Dictator of Cuba Miguel Diaz-CanelThe shock plan, announced in the National Assembly (unicameral parliament) this Thursday, promised that citizens would not be affected and justified that the main thing was “economic recovery”.
“We have already said: nothing, nothing we do will affect people,” Díaz-Canel wrote in the Minister of Social Networks. Manuel MarreroIncrease in prices of fuel, electricity, gas, drinking water and other services, in addition to end of universal subsidy on ration card items.
The Cuban dictator said in his message “Our main mission is economic recovery”: “The measures announced yesterday will provide a much needed boost to the economy. And let us build revolution and socialism.
The Cuban regime confirmed for 2024 one of its biggest macroeconomic adjustment plans in decades, which seeks to reduce state spending by raising state-subsidized prices.
Marrero presented the plan in a surprising way and justified it Government cannot continue to “waste” in some grants.
Among these increases, a 25% hike in electricity charges for 6% of the residential segment, fueled by foreign exchange tourists.
The cost of water supply will triple for those without a fixed term service and the cost of a LPG cylinder will increase by 25%.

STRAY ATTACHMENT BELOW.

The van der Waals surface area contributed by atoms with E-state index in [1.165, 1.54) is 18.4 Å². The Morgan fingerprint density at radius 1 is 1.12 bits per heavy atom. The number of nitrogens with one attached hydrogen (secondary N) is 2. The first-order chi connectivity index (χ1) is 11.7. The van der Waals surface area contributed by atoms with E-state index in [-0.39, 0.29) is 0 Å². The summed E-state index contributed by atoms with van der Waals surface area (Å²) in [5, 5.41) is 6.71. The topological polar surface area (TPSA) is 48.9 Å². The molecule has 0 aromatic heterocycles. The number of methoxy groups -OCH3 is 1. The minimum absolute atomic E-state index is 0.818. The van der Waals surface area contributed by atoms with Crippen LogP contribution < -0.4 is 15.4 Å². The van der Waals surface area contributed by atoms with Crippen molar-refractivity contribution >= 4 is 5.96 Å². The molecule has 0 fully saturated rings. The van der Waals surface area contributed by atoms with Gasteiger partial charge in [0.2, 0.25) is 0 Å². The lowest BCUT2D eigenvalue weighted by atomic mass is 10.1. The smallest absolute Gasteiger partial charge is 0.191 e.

The Prime Minister has also announced “New fares applicable” for public passenger transport servicesBut without describing the increments.
He announced that next year the Cuban regime would change the official exchange rate of the peso (cup) to the dollar, for which a working group was formed with the Central Bank of Cuba.
From 2021, the official exchange rate is 24 cups per greenback for legal entities (companies) and 120 cups for natural persons.
In the informal market, for its part, the dollar rose to 273 cups.
The Cuban government estimates that Gross Domestic Product (GDP) will contract by 1% to 2% in 2023After forecasting 3% growth earlier in the year.
Inflation in the formal market is estimated to rise by the end of the year (informal inflation is much higher) and the deficit will rise to around 15% of GDP.
To all this must be added the reduction of tourism, one of the island’s main sources of income. Only 2 million foreigners traveled to Cuba this year, compared to an estimated 3.5. By 2024, 3 million are expected, although this number is down from the pre-pandemic 4 to 5 million.
Cuba has been mired in a severe crisis for three years Shortages of basic commodities (food, fuel and medicine), rampant inflation, frequent blackouts and partial dollarization of the economy.This has fueled unprecedented migration and social unrest.
(with information from EFE)
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